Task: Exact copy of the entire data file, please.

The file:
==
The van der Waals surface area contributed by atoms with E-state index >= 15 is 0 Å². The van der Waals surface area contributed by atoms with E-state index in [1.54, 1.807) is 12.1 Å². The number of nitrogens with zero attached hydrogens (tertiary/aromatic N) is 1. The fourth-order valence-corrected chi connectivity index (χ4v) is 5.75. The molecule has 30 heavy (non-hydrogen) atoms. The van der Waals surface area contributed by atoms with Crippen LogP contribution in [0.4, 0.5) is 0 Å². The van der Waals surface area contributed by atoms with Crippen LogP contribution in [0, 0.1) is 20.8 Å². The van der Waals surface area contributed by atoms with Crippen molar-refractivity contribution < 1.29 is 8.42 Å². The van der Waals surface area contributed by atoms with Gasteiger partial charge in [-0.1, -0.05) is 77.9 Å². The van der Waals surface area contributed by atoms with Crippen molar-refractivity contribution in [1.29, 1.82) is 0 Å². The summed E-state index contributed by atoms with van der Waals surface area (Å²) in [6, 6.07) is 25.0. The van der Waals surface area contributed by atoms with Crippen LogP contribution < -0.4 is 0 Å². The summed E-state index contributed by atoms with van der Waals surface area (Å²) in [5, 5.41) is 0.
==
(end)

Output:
The van der Waals surface area contributed by atoms with E-state index >= 15 is 0 Å². The van der Waals surface area contributed by atoms with E-state index in [1.54, 1.807) is 12.1 Å². The number of nitrogens with zero attached hydrogens (tertiary/aromatic N) is 1. The fourth-order valence-corrected chi connectivity index (χ4v) is 5.75. The molecule has 30 heavy (non-hydrogen) atoms. The van der Waals surface area contributed by atoms with Crippen LogP contribution in [0.4, 0.5) is 0 Å². The van der Waals surface area contributed by atoms with Crippen LogP contribution in [0, 0.1) is 20.8 Å². The van der Waals surface area contributed by atoms with Crippen molar-refractivity contribution < 1.29 is 8.42 Å². The van der Waals surface area contributed by atoms with Gasteiger partial charge in [-0.1, -0.05) is 77.9 Å². The van der Waals surface area contributed by atoms with Crippen molar-refractivity contribution in [1.29, 1.82) is 0 Å². The summed E-state index contributed by atoms with van der Waals surface area (Å²) in [6, 6.07) is 25.0. The van der Waals surface area contributed by atoms with Crippen LogP contribution < -0.4 is 0 Å². The summed E-state index contributed by atoms with van der Waals surface area (Å²) in [5, 5.41) is 0.